Graham is a new dad who finds solace writing in a diary whilst juggling a new born, a girlfriend, a job and the prospect of aliens taking over the planet (but only in his head).
This book is perfect for looking at how a new father copes in the first year of a babies life. It's genius in dealing with the ups and downs and the memorable moments of parenting. You'll enjoy it if youre not a parent and learn somethings you never thought you would if you are. It's a funny take on parenting from a male perspective and despite it being fictional has real life aspects the whole way through - minus the aliens.

Short answer: Men go through the tough times too!
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on 15 November 2014
I do love to read a mans diary, funny as all the others, can't help wondering if it was based on someone ;-)
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on 15 March 2014
I have read both of the previous two books in this series-Diary of an Expectant Father and Diary of a Hapless Father. I thoroughly enjoyed these and this instalment was the best of the lot. For me, I feel Pete Sortwell is best at this genre. This is written in diary format which works really well and is short and to the point with no waffle. Perfect for a quick read between other heavy-going blockbusters. This is a fictional diary but feels so true, Pete probably has children? It certainly feels as if he has experienced much of this in the book as it's told so well. There's light humour in this book, a few chuckles, yet it doesn't feel forced as if he's trying too hard to be funny-it just naturally flows out of ordinary everyday experiences/ family issues. As well as the humour, there are also more serious issues and these are dealt with so well. All good 'real' stuff which makes you feel for the character. I love the book covers for this series of books, excellent, that all really adds to the package for me. This could be read alone but the three books work so well together, why not get them all? Although this is supposed to be fictional it is written so that it feels like someone's intimate diary. It's very engaging-I couldn't wait to pick it up to read just a bit more to see what happened next. I don't often give five stars to short books, simply because it's difficult to compare with the content of much longer books but this is one of the occasions when it is justified. Pete packs so much into so few words. I hope he continues this series of diaries, this works so well and I would love to read more.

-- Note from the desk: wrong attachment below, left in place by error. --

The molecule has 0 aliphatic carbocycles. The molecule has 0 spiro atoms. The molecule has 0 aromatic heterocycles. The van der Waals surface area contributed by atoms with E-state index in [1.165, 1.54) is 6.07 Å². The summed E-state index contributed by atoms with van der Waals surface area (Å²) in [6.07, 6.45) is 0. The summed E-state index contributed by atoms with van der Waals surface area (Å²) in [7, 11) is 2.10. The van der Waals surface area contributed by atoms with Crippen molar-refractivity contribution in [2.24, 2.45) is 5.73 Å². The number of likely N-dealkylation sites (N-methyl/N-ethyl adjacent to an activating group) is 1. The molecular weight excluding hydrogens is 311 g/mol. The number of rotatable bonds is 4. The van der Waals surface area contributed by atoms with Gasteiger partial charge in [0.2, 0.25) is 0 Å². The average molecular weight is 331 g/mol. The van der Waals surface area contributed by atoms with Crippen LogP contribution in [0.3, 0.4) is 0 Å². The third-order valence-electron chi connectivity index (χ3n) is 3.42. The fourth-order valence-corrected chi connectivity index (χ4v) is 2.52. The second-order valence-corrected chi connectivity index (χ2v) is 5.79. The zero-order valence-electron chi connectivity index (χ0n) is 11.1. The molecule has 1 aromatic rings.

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on 15 March 2014